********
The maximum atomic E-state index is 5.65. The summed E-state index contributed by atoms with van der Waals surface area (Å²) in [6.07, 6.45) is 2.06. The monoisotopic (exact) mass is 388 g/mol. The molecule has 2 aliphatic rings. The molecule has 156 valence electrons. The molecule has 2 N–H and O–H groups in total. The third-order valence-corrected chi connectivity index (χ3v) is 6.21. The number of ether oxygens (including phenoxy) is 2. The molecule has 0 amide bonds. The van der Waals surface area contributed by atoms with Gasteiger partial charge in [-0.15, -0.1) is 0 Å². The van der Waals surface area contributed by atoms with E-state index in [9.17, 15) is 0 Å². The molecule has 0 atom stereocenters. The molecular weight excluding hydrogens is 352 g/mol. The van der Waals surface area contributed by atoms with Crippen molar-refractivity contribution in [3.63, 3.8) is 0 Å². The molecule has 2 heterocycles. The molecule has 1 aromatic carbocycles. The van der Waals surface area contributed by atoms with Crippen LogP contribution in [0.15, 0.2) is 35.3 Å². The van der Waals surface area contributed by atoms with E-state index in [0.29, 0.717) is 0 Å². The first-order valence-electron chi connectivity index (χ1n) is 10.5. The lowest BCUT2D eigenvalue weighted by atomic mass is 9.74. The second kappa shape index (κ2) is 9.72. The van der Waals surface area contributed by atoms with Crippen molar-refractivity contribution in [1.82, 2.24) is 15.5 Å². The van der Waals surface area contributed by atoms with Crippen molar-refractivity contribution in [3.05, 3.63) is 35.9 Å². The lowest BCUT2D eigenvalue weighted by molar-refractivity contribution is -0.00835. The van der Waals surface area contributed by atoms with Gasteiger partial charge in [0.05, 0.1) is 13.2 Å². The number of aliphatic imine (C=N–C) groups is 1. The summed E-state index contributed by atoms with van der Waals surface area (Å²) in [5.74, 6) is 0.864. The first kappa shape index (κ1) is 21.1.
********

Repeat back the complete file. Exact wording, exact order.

The maximum atomic E-state index is 5.65. The summed E-state index contributed by atoms with van der Waals surface area (Å²) in [6.07, 6.45) is 2.06. The monoisotopic (exact) mass is 388 g/mol. The molecule has 2 aliphatic rings. The molecule has 156 valence electrons. The molecule has 2 N–H and O–H groups in total. The third-order valence-corrected chi connectivity index (χ3v) is 6.21. The number of ether oxygens (including phenoxy) is 2. The molecule has 0 amide bonds. The van der Waals surface area contributed by atoms with Gasteiger partial charge in [-0.15, -0.1) is 0 Å². The van der Waals surface area contributed by atoms with E-state index in [9.17, 15) is 0 Å². The molecule has 0 atom stereocenters. The molecular weight excluding hydrogens is 352 g/mol. The van der Waals surface area contributed by atoms with Crippen molar-refractivity contribution in [3.63, 3.8) is 0 Å². The molecule has 2 heterocycles. The molecule has 1 aromatic carbocycles. The van der Waals surface area contributed by atoms with Crippen LogP contribution in [0.15, 0.2) is 35.3 Å². The van der Waals surface area contributed by atoms with E-state index in [0.29, 0.717) is 0 Å². The first-order valence-electron chi connectivity index (χ1n) is 10.5. The lowest BCUT2D eigenvalue weighted by atomic mass is 9.74. The second kappa shape index (κ2) is 9.72. The van der Waals surface area contributed by atoms with Crippen molar-refractivity contribution in [1.82, 2.24) is 15.5 Å². The van der Waals surface area contributed by atoms with Crippen molar-refractivity contribution in [3.05, 3.63) is 35.9 Å². The lowest BCUT2D eigenvalue weighted by molar-refractivity contribution is -0.00835. The van der Waals surface area contributed by atoms with Gasteiger partial charge in [0.05, 0.1) is 13.2 Å². The number of aliphatic imine (C=N–C) groups is 1. The summed E-state index contributed by atoms with van der Waals surface area (Å²) in [5.74, 6) is 0.864. The first kappa shape index (κ1) is 21.1.